Swedish soprano Malin Byström who has made a name as a lyric soprano tackled the dramatic role of Salome with superlative results. Salome is disgusted by the leering of her stepfather Herod (John Daszak) who killed her father and is married to her mother. And she has developed a passion for the imprisoned John the Baptist. The more he rejects her, the more impassioned she becomes and expresses her unrequited love for him with ever-increasing ferocity. Byström has a plush and powerful voice and the ability to confront all these vocal and acting demands.

She gives a magnificent performance of the power of irrational love that has taken a grip over her. She agrees to dance for Herod provided he will give her whatever she wants. Here is the disappointing part of the evening. Malin Byström can’t dance. She runs across the stage, she twirls a veil and dances a few steps with Herod. Even imaginative video projections can’t hide the fact that she is not a good dancer and all we can do is settle for Strauss’s music. McVicar wants us to believe that this is a journey into Salome’s past and her troubled childhood that traumatized her. OK. Good try.
 Duncan Meadows as the Executioner and Malin Byström as Salome in Salome (ROH)© Clive Barda
Tenor John Daszak looked hormonally possessed and menacing as he tried to seduce Salome and was forced to promise “anything” to the more powerfully possessed Salome. The matronly and fine-voiced Herodias of Michaela Schuster suffered the double humiliation of being thrown over and for her daughter at that.

Powerhouse singing is required from the Baptist and Michael Volle provided the requisite vocal ammunition. Looking like a wild man, he heaps scorn on all the sinners who are not aware that the Son of God is on earth. He is especially vehement towards Salome which increases her obsession and the tension between the two. Volle dominates the stage when he is singing and makes a superb duo with Byström.

McVicar is attracted by the contrast between the coarse and the genteel. While the sophisticated party is going on above in Herod’s quarters, we see a nude woman in the dungeon who appears scantily dressed a number of times. There is an Executioner (Duncan Meadows) who looks like Atlas holding the world in his powerful hands and he is buck naked. All of which pales in comparison with the ultimate scene where Salome fulfils her sexual passion for the Baptist by kissing his severed head on the lips.

David Butt Philp sings a delicate Narraboth who is in love with Salome. Louise Armit sings the role of Herodias’s slave who is in love with Narraboth. They are small roles but McVicar makes the most of them.

Hungarian conductor Henrik Nánási conducted the Orchestra of the Royal Opera House to great effect with Strauss’s commanding and very difficult music.
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Salome by Richard Strauss opened on January 8 and will be performed seven tomes until January 30, 2018 at the at the Royal Opera House, Covent Garden, London. www.roh.org.uk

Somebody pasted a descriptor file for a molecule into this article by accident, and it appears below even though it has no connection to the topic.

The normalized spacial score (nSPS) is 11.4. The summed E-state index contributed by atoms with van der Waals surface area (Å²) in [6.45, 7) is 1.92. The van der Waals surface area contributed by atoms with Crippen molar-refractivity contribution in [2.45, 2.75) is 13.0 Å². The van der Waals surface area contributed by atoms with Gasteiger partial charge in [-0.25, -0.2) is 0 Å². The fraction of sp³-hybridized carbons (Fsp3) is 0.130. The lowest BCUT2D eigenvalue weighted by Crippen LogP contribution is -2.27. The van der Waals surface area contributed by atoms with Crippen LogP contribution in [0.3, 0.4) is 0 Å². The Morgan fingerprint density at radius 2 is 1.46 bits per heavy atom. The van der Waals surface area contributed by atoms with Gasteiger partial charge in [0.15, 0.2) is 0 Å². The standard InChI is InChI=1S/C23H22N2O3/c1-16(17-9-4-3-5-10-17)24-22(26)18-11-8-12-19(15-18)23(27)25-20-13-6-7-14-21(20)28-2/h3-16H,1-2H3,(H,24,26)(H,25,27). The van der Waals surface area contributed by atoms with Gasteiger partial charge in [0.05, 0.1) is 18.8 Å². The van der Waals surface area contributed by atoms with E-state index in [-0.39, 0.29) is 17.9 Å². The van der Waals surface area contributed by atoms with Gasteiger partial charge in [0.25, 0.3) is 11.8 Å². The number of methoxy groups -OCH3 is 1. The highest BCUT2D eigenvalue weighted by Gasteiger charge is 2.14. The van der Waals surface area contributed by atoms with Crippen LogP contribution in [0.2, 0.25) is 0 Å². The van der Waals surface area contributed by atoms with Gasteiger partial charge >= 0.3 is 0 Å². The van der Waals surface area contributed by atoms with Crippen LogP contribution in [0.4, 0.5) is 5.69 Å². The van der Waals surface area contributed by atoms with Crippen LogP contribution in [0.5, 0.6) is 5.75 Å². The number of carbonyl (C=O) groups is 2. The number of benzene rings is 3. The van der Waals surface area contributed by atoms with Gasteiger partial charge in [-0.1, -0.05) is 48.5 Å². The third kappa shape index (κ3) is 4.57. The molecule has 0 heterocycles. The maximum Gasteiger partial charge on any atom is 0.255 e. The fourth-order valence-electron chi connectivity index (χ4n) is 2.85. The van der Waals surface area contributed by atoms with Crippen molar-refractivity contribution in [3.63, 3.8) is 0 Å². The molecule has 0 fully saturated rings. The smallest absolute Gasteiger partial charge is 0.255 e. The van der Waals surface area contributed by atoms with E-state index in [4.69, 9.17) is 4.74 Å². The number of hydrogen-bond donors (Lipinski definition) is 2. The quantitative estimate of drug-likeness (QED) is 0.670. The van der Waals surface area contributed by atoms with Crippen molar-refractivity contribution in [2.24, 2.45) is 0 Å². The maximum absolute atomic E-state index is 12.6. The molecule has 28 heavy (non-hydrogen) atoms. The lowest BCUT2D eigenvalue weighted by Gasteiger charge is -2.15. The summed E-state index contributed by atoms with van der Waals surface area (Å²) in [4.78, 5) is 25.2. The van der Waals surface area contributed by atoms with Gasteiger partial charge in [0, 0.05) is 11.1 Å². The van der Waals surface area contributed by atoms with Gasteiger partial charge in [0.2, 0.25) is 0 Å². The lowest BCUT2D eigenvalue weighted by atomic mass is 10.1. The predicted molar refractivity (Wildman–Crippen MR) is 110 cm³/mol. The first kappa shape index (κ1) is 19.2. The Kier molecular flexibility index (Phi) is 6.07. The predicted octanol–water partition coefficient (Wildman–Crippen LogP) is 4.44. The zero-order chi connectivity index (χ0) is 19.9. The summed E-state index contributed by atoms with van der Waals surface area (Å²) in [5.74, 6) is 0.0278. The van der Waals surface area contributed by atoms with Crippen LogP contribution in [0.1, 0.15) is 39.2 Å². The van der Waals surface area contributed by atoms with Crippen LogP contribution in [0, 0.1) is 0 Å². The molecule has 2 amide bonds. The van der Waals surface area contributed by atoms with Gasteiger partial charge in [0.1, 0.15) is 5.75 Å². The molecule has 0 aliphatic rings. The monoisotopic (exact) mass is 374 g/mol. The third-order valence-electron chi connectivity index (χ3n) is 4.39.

Sunday, December 31, 2017

CANDIDE - REVIEW OF TORONTO OPERETTA THEATRE PRODUCTION

James Karas

Toronto Operetta Theatre has tackled Candide, Leonard Bernstein’s comic operetta, in honour of the 100th anniversary of the composer’s birth. It is a tough piece to produce with its large cast, some difficult numbers and a fast-changing episodic structure but the result is highly commendable. 

The operetta is of course based on Voltaire’s 1759 novella which takes powerful satirical aim at the philosophy of optimism, war, the church, power, money and morality in general.

Candide (Tonatiuh Abrego) is a happy young man taught but his teacher Dr. Pangloss (Nicholas Borg) that he is living, in the words of the song, in “The Best Of All Possible Worlds” and everything happens for the good. That world comes crashing down when Candide is caught fooling around with The Baron’s (Edward Larocque) daughter Cunegonde (Vania Lisbeth Chan) and is thrown out of the castle by him.
 
Vania Lisbeth Chan, Elizabeth Beeler and Tonatiuh Abrego. Photo: Gary Beechey 
Candide, Cunegonde and Pangloss embark on an episodic journey that takes them across Europe to the New World and back. On the way they encounter, rape, murder, torture, massacres and immorality on a frightful scale.

Guillermo Silva Marin, the TOT’s General Director, gives us a fine-tuned production that moves effectively from one scene to the next and makes good use of the limited scenic resources.

Soprano Vania Lisbeth Chan does superb work as Cunegonde. She has a lovely and agile coloratura voice and gives us a perky and delightful Cunegonde. She has the tough but splendid aria “Glitter and be gay” to conquer with its high notes and flourishes and she handles it with aplomb.

Tenor Tonatiuh Abrego makes an innocent and attractive Candide with sound singing and stage presence.  Baritone Nicholas Borg plays Voltaire, Pangloss and Martin and takes advantage of displaying his vocal and acting abilities to good effect. He sings in a number of arias with other characters and does an especially good job in “Words! Words! Words!” as the pessimist Martin. Both Tonatiuh and Borg are young singers and we should be seeing much more of them in the future.